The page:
Title of Paper

Fandoms in Tourism – Visitors and/as Volunteers

Author Bios (50 Words)

Ina Reichenberger is a lecturer in tourism management at Victoria University of Wellington, New Zealand. Her research centres around tourist behaviour, especially the social aspect of tourism and its relation to value co-creation. Current projects focus on fandom-based community building in tourism spaces.

Dr Karen A. Smith is Professor of Tourism Management at Victoria University of Wellington, New Zealand. She has published widely on volunteer management, most notably in the events and tourism sectors, and has a particular interest in volunteer managers and management, and how to harness the enthusiasm and passion of volunteers.

Abstract (150 Words)

The intersections between popular culture and tourism are becoming increasingly visible and important, making fans a relevant target segment for special interest tourism. Tourism provides spaces for fans to come together and create the sense of community that is at the core of fandom. Fans are likely to attend and potentially also volunteer at fan-based events, where additional social capital can be accrued and one’s membership status within the fandom is elevated. The aims and motivations of fan-based volunteers and fan-based visitors, however, do not appear to differ – both share common passions and a desire for social interactions with the purpose to create a perceived sense of community through expressions of membership, influence, shared emotional connections and the fulfillment of needs. This paper explores the similarities between fan-based visitors and fan-based volunteers to examine how managers of special interest tourism services can utilize expressions of fandom to create and enhance visitor experiences.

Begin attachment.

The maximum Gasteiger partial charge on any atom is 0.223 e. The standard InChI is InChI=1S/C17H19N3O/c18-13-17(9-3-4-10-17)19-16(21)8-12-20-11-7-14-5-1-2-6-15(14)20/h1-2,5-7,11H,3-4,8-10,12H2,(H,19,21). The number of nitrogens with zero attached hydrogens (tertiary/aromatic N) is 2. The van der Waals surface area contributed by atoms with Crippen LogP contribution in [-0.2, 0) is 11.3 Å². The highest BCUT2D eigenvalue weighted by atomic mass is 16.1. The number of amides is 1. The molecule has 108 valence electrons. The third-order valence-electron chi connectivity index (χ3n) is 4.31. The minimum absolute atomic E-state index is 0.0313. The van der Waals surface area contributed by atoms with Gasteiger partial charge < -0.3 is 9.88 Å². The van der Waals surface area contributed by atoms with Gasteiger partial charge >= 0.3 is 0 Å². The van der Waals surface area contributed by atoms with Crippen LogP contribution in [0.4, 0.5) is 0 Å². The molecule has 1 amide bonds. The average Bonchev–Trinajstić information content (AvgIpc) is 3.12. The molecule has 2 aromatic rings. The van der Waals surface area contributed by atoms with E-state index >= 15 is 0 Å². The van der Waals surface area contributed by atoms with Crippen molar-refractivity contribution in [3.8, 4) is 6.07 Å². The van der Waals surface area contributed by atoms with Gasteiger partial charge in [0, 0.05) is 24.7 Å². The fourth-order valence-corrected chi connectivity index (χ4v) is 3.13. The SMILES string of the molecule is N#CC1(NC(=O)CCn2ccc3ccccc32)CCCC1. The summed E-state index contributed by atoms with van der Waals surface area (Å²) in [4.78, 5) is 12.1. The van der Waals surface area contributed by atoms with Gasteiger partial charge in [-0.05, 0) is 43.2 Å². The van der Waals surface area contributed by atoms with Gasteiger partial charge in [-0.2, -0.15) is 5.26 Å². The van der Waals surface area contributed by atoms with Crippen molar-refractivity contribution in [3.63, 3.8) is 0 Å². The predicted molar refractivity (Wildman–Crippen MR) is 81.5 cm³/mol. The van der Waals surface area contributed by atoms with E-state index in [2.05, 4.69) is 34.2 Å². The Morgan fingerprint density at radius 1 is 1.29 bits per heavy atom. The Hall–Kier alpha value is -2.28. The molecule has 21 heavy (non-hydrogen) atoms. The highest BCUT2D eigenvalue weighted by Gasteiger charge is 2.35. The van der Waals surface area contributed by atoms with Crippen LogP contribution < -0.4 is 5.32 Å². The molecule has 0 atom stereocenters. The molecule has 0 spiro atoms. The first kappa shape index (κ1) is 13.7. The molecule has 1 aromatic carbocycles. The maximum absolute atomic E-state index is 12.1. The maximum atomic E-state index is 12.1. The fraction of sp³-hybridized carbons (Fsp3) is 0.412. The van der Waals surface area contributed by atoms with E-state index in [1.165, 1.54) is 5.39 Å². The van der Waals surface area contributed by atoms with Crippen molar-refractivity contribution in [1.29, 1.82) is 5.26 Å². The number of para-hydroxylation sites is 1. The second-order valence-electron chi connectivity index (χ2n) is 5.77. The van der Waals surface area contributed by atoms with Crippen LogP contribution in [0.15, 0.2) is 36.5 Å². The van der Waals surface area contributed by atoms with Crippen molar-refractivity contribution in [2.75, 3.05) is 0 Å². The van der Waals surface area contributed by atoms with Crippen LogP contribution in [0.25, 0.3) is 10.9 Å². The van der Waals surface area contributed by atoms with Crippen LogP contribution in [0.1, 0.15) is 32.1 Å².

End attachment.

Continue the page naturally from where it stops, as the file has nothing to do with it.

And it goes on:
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Fandoms in Tourism – Visitors and/as Volunteers

The intersections between popular culture and tourism are becoming increasingly visible and important, making fans a relevant target segment for special interest tourism. Tourism provides spaces for fans to come together and create the sense of community that is at the core of fandom. Fans are likely to attend and potentially also volunteer at fan-based events, where additional social capital can be accrued and one’s membership status within the fandom is elevated. The aims and motivations of fan-based volunteers and fan-based visitors, however, do not appear to differ – both share common passions and a desire for social interactions with the purpose to create a perceived sense of community through expressions of membership, influence, shared emotional connections and the fulfillment of needs. This paper explores the similarities between fan-based visitors and fan-based volunteers to examine how managers of special interest tourism services can utilize expressions of fandom to create and enhance visitor experiences.